Mine (2016)


Armie Hammer considers his options.

(2016) War (Well Go USA) Armie Hammer, Annabelle Wallis, Tom Cullen, Clint Dyer, Geoff Bell, Juliet Aubrey, Inés Piñar Mille, Luka Peros, Daniel Sandoval, Agustin Rodriguez, Yesarela Arzumendi, Manuel Medero, David Kirk Taylor (voice), Edoardo Purgatori (voice). Directed by Fabio Guaglione and Fabio Resinaro

 

Our adventures in the Middle East have put the United States in a Gordian knot of a predicament. We cannot withdraw from Iraq and Afghanistan without creating chaos and yet if we stay we seem to become more tightly ensnared. We cannot stay put and yet we cannot step away.

Mike (Hammer) is a U.S. Marine sniper on a mission to take out a high-ranking terrorist. Intel has put him in a remote part of the desert far from anywhere, accompanied by his spotter Tommy (Cullen). Mike has the suspect in his sights but it turns out that he is there not to plan mayhem with his fellow terrorists but to see his son married. Mike hesitates and inadvertently gives away their position. The mission is officially FUBAR.

He and Tommy are forced to flee across the unforgiving desert. Sand storms have grounded the helicopters that would normally pick them up so they’re going to have to hoof it to a village six kilometers across the desert. With limited supplies, it will not be an easy journey but given their military training they should be able to make it. That is, until they walk dead into a minefield.

Mike ends up stepping on a mine but is able to stop himself from lifting his foot and detonating it. Tommy isn’t so lucky. He blows himself in half and leaves Mike to fend for himself. Using a little bit of improvising, he is able to contact his handlers and tell them of his predicament; they still can’t get their helicopters off the ground and with their assets deployed elsewhere it will be 52 long hours before someone can get to a lone Marine standing on a land mine.

As Mike is baked in the desert sun and runs out of water, he meets a friendly Berber (Dyer) who urges him to take a chance, step off the mine and free himself but Mike can’t do it. He begins to hallucinate and flashes back to a beautiful girlfriend (Wallis) he can’t quite commit to (but definitely should), an abusive alcoholic father (Bell) who called Mike’s spine into question and a mother (Aubrey) whose recent bout with cancer has left Mike shaken to the core and running away rather than facing what has befallen him at home.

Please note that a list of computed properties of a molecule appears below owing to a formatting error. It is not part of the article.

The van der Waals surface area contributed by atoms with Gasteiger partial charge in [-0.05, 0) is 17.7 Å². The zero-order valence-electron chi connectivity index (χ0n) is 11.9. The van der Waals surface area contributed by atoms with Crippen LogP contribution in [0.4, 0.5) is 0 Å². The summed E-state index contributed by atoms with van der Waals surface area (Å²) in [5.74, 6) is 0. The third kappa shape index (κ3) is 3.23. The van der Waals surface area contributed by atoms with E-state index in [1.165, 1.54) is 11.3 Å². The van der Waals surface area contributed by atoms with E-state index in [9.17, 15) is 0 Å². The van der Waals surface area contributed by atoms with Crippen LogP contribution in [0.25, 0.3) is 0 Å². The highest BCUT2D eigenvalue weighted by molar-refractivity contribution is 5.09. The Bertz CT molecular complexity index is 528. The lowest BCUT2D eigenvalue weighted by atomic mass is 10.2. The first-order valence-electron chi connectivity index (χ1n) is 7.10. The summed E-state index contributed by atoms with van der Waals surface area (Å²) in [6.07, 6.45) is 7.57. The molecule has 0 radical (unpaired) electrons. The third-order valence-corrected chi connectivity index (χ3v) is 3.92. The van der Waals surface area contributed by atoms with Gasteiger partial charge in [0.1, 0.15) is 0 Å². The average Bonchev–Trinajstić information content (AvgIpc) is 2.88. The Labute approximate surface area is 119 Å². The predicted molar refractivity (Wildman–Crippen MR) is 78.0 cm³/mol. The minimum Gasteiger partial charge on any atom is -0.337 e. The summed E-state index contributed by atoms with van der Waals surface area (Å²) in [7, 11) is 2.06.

With thirst, wild dogs, vengeful terrorists and sand storms besetting him, it is a test of Mike’s will in order to survive. Can he survive with one foot planted on the mine or will he take a leap of faith and free himself from his situation?

The movie is very much a metaphor for the American involvement in the Middle East, but that’s not really what drew me to this film. It isn’t easy to make a movie about a man locked in place in the middle of nowhere interesting and engaging and I wasn’t sure if the Italian duo known as Fabio and Fabio could pull it off but pull it off they did.

Much of the reason they did is that Hammer delivers a performance that improves and grows as the movie goes on. Initially he’s a ramrod-straight Marine with not just a stick up his butt but a dang Redwood up there, but as he starts to face his past so close to death, he becomes much more relatable. Hammer is extremely likable as an actor but the Lone Ranger debacle effectively derailed his career for big budget franchise films. This is the kind of movie that can put him back in the running for those sorts of roles.

There are some lapses in logic here; for one thing, a Marine sniper team never sets out into the desert all by their lonesome. There is going to be a support crew and a backup plan in case the sniper can’t get a shot at his target – and anyway a drone strike would have been far more effective in that situation. Also, standing with your weight on one foot for more than two days would have physiological effects on his muscles; there should have been some sort of reference to that in the movie. Even a Marine can’t prevent his body from doing what it is meant to do. Finally, a sand storm the size and magnitude of what was depicted in the film is not going to just leave a few cupfuls of sand on someone caught in it; it’s going to just about bury him and likely either suffocate him or at the very least blow him off of the land mine. The winds in one of those things are not that far from hurricane force.